Creating an Accessible Sensor Info Storage System

I am trying to write a program that reads the data from multiple sensors and puts the values into an array, and then compares the "pattern"of the values in that array to a group of pre-programmed pattern possibilities and searches for a match. I am relatively new to Arduino and can't figure out how to pull off the storage and comparison of the pattern possibilities.

Thanks in advance!

Most accessible would be to put the data on an SD card. You can make or buy an SD adapter pretty cheap. SD will give you enormous capacity compared to on-chip memory of most any Arduino, it is the #1 way to log mass data on Arduinos – the card can be read by a PC or tablet/phone with SD slot.

Without the SD, you can store a good bit of constant (no change) data in flash memory and your captured data in RAM and compare the two.

How many bytes of pre-programmed and read data you need to keep will affect what choices you have.

If your data is all ON/OFF then store and compare it as packed bits in unsigned integers.

Aha, so if I used an SD card how would I program the Arduino to search through it to attempt to find a match fro the values currently being read? The sensor consists of 6 smaller sensors, and the data is received into an array of the six sensor values (ON/OFF). I would like the Arduino to then compare those 6 values to the stored possible patterns (approximately 10 or so such possibilities), and alert me if the current sensor readings match any of the possibilities. Thanks for your help

jackmav:
Aha, so if I used an SD card how would I program the Arduino to search through it to attempt to find a match fro the values currently being read? The sensor consists of 6 smaller sensors, and the data is received into an array of the six sensor values (ON/OFF). I would like the Arduino to then compare those 6 values to the stored possible patterns (approximately 10 or so such possibilities), and alert me if the current sensor readings match any of the possibilities. Thanks for your help

Sounds like a series of if statements to me. Be sure to read up on the boolean operators || and && (OR and AND) before you get started if you don't already know them. Give it a try and we can help.

const int NumDPins = 6; //this many pins will be compared for digital matches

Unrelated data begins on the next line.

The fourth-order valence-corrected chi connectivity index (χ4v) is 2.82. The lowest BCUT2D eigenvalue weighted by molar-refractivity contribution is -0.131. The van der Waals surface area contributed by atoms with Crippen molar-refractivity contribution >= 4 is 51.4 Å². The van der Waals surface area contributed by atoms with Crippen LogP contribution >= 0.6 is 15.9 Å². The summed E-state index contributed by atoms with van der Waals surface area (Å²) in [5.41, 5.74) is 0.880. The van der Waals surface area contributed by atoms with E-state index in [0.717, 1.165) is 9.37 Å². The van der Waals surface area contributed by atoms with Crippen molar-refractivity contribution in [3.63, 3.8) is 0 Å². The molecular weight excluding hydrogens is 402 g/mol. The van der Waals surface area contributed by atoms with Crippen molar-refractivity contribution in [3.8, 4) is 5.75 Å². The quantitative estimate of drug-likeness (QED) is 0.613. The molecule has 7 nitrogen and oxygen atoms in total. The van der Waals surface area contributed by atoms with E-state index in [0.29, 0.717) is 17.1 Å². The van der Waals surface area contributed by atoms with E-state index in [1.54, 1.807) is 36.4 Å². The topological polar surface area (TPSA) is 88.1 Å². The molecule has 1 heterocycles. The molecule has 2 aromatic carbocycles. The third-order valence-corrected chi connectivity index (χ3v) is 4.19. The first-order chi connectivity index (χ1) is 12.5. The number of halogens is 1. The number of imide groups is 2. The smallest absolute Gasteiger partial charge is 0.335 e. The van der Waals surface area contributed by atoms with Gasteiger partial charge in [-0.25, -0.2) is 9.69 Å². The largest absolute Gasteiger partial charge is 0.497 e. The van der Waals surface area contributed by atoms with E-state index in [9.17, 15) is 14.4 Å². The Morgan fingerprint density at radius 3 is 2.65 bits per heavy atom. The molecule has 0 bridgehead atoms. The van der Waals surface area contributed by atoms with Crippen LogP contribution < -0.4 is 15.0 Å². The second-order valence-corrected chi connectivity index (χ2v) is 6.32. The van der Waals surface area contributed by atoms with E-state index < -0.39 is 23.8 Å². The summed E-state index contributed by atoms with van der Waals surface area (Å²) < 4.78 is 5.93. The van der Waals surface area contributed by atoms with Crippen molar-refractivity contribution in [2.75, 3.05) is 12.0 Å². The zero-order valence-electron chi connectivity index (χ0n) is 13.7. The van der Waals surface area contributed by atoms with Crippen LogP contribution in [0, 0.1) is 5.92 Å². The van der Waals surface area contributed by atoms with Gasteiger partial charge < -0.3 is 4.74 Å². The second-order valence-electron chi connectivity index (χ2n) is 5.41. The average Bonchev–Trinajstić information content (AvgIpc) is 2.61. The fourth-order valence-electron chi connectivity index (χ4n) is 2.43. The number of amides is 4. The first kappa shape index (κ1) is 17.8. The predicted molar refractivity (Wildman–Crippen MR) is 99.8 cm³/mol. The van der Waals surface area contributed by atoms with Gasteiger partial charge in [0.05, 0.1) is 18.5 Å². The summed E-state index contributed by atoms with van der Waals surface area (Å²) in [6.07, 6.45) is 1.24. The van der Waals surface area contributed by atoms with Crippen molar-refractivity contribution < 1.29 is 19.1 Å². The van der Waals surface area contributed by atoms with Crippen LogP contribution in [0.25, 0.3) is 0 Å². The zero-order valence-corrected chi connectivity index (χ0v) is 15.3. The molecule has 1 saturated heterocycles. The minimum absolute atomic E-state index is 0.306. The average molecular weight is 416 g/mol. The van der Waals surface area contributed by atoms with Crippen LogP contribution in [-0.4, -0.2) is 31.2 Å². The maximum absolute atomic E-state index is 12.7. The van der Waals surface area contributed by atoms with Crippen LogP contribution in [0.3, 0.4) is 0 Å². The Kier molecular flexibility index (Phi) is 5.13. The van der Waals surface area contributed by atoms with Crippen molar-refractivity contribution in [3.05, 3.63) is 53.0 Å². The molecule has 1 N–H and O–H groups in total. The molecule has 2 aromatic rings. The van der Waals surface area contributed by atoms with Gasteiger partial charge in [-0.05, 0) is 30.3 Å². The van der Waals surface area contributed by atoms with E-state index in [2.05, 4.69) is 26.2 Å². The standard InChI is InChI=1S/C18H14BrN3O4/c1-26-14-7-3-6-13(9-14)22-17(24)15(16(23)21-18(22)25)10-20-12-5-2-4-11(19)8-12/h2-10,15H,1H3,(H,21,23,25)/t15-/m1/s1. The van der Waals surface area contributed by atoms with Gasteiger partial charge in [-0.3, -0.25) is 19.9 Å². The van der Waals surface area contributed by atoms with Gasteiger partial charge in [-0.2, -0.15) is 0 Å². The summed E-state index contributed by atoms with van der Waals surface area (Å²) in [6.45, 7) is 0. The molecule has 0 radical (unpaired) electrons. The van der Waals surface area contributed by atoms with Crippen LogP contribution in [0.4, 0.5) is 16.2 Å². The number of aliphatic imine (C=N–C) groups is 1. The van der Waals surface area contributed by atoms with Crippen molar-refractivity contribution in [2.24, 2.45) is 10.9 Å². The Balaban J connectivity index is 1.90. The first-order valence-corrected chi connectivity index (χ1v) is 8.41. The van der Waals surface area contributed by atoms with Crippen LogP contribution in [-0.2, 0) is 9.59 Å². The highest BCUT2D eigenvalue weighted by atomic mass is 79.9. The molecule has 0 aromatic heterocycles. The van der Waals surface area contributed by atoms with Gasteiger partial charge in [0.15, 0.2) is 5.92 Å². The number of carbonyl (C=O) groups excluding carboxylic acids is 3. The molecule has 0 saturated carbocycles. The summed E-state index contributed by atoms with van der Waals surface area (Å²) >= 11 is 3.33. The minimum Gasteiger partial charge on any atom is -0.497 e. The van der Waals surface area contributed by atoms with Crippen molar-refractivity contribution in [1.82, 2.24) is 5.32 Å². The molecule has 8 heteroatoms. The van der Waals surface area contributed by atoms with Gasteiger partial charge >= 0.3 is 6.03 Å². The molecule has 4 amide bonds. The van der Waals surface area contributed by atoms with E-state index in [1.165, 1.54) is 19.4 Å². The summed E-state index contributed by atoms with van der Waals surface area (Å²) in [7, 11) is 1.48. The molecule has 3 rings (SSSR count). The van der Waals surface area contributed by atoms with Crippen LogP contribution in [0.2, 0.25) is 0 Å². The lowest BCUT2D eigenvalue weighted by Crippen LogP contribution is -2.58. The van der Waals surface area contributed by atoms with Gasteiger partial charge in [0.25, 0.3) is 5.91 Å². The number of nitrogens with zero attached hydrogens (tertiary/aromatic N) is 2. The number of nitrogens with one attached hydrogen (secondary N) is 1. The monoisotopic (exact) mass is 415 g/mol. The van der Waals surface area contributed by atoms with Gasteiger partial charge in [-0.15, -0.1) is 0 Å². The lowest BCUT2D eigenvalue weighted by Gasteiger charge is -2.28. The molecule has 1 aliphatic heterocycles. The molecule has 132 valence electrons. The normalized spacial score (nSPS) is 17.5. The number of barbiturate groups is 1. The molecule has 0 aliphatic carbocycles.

const int NumAPins = 2; //this many analog pins will be compared for max/min
const boolean MatchDigital[] = {HIGH, LOW, LOW, LOW, HIGH, HIGH}; //The pattern of digital pins sought
const int MatchLow[] = {0, 199}; //analog pins will 'match' when above this low point and below the high point
const int MatchHigh[] = {1, 1024}; //analog pins will match when below this high point AND above the low point
const int DPins[] = {2, 3, 4, 12, 11, 13}; //physical digital pins on the Arduino
const int APins[] = {A0, A1}; //physical analog pins
const unsigned long PrintInterval = 100; //milliseconds - don't print more often than this when a match exists 
void setup() {
  Serial.begin(9600);
  Serial.println("Comparer starting!");
}

void loop() {
  for(int i=0; i<NumDPins; i++) {
    if(digitalRead(DPins[i]) != MatchDigital[i]) return;  //if any one fails to match, go back to the top of loop()
  }
  for(int i=0; i<NumAPins; i++) {
    int a = analogRead(APins[i]);
    if(a < MatchLow[i] || a > MatchHigh[i]) return;  //if any one fails to match, go back to the top of loop()
  }
  //if we get to here, then all the above comparisons passed - we have a match!
  static unsigned long LastPrinted = 0; //static so it is remembered for the next loop()
  if(millis() - LastPrinted > PrintInterval) {
    //we haven't printed in the last 100 milliseconds, so we are allowed to print now
    Serial.println("Match!"); 
    LastPrinted = millis();
  }
}

You didn’t specify analog pins, but I thought it would be easy enough to add those. Of course this doesn’t look at any smart sensors like digital temperature sensors, but it’s a good framework to start with.

Notice there are arrays for the desired match, but no need to store the actual sensor values in arrays.

The pins themselves are also arrays, since you may move sensors around to different pins but still keep the same logical order.

If assigned binary values, won't any combination of those values in the saved array always add up to a unique value? If so, that value could be compared to a sought value. - Scotty

Thanks all for the help! :grin: :grin: